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SIP Trunking Design and Implementation Considerations

Chapter Description

This chapter highlights many of the network design and implementation considerations you should work through while planning or installing a SIP trunk for production purposes in your network.

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Dial Plans and Call Routing

Adding a SIP trunk service to your network most likely means there are service changes (accessible numbers and their associated cost), and you should optimize call routing in your network for the most cost-efficient calling patterns. This optimization, in turn, can affect current call admission control (CAC) and bandwidth-allocation policies implemented in your network.

Some specific items that might affect your dial-plan and call-routing configuration include

  • If you currently have a separate dedicated Time Division Multiplexing (TDM) Public Switched Telephone Network (PSTN) voice gateway per Cisco Unified Communications Manager (CUCM) cluster or IP Private Branch Exchange (PBX), then you have a single enterprisewide SIP trunk shared between them.
  • If the SIP trunk offers only long-distance (or certain types of inter-regional) calls, then your TDM PSTN gateways offers both local and long-distance calls.
  • Whether the SIP trunk is going to be used by all the users in your network (all sites) or only by users colocated at the site where the SIP trunk terminates.
  • Whether routing of emergency or fax, modem, Point of Service (POS), or Telecommunications Device for the Deaf (TDD) calls need to be rethought because they might not initially make use of the SIP trunk service.

Certain service providers require that a "+" be added to the front of a phone number sent on a SIP trunk. Specifically, the From field in a SIP message must be valid, as in From: +14085551212. When interconnecting through CUCM, this configuration can be accomplished by using translation rules on a Cisco Unified Border Element (CUBE) between CUCM and the SIP trunk service provider.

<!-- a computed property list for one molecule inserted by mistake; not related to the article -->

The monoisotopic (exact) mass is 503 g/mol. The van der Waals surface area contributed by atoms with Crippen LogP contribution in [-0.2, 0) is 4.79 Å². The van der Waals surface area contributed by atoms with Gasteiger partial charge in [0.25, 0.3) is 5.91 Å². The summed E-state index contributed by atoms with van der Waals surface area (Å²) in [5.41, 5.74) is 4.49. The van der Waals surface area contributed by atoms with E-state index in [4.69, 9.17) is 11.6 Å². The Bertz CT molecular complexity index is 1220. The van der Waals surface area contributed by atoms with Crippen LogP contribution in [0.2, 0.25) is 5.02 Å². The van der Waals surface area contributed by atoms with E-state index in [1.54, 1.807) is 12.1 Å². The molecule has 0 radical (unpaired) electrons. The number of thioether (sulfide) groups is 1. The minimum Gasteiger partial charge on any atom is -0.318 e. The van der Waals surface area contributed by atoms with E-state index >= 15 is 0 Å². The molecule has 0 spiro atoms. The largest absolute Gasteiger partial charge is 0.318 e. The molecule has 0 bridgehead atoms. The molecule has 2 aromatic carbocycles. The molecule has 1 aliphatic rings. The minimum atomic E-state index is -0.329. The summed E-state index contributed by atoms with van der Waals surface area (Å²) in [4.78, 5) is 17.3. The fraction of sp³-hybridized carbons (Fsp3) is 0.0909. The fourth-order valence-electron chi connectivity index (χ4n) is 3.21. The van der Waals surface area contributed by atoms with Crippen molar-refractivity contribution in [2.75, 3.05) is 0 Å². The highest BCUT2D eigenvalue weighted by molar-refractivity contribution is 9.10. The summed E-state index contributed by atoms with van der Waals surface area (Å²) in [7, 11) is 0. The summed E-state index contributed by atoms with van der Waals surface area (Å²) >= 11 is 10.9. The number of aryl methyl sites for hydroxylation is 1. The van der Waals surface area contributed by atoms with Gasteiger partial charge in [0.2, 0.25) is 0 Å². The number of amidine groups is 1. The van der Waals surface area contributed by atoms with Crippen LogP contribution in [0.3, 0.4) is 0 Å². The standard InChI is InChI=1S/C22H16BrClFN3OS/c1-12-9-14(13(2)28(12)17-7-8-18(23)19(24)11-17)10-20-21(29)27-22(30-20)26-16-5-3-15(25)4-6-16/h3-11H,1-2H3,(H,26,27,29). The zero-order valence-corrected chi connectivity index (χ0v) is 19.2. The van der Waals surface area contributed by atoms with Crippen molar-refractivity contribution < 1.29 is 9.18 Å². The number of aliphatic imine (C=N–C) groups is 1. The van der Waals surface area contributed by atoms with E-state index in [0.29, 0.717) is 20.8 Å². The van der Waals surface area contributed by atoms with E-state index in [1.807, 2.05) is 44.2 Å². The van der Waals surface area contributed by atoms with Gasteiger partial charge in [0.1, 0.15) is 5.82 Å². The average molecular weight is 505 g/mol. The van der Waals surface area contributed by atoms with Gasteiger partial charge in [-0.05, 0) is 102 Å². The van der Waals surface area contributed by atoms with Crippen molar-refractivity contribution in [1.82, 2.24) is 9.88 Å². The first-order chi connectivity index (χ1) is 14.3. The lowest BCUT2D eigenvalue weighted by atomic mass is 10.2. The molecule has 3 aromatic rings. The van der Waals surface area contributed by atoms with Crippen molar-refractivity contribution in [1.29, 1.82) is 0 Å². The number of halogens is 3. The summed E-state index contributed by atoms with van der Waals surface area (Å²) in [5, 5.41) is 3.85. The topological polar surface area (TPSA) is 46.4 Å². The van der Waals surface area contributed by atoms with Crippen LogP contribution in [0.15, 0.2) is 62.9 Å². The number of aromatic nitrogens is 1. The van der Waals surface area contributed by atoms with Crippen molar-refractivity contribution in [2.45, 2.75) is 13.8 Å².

Certain SIP trunk providers require users to complete a registration before they can use the service. This security practice is a good one for service providers to ensure that calls originate from only well-known endpoints. CUCM does not natively support registration on SIP trunks, but this support can also be accomplished by using a CUBE. The CUBE registers to the service provider with the phone numbers of the enterprise on behalf of CUCM.

Two additional considerations regarding call routing include

  • Direct Inward Dial (DID) number reachability
  • Emergency call routing

Porting Phone Numbers to SIP Trunks

When an enterprise starts using a SIP trunk for incoming calls, the phone number must be ported to this service. When external end users call the number, rather than ringing at the traditional TDM gateway owned by the enterprise, it rings in the service provider's core network, and the call is routed to the enterprise with the SIP trunk.

Because of the complexity of porting phone numbers, most SIP deployments find it easier to start services with outbound calls or with inbound contact center toll-free service calls (non-DID). It is important for the enterprise to understand the timelines and transition plans offered by the service provider for porting DID numbers. Enterprises' business users cannot afford to be unreachable on their primary PSTN phone numbers while this porting activity occurs.

Emergency Calls

Emergency calling is an important consideration to account for when integrating SIP trunk access into the enterprise. Traditionally emergency calling is based on the emergency responder knowing the physical location of the TDM connection from which the call is coming. With a SIP trunk, that relationship between the physical location and the calling number no longer exists.

Options for handling emergency calling include

  • Continuing to route emergency calls through your TDM PSTN gateways
  • Having a small number of TDM trunks dedicated to this function at the physical location of the service provider
  • Adopting a SIP-based emergency calling solution

All SIP trunk providers should provide clear explanations of their solution for providing emergency calling when an IP connection is evaluated. Some aspects to emergency calling have not been solved technologically or with the currently offered services. In the United States, the Federal Communications Commission (FCC) continues to work with the industry to define E911 operation, and a geolocation SIP header is in an Internet Engineering Task Force (IETF) draft status.

Investigate these issues in all countries and areas of the world where your network is considering a SIP trunk for PSTN access because the capabilities and regulations vary significantly.

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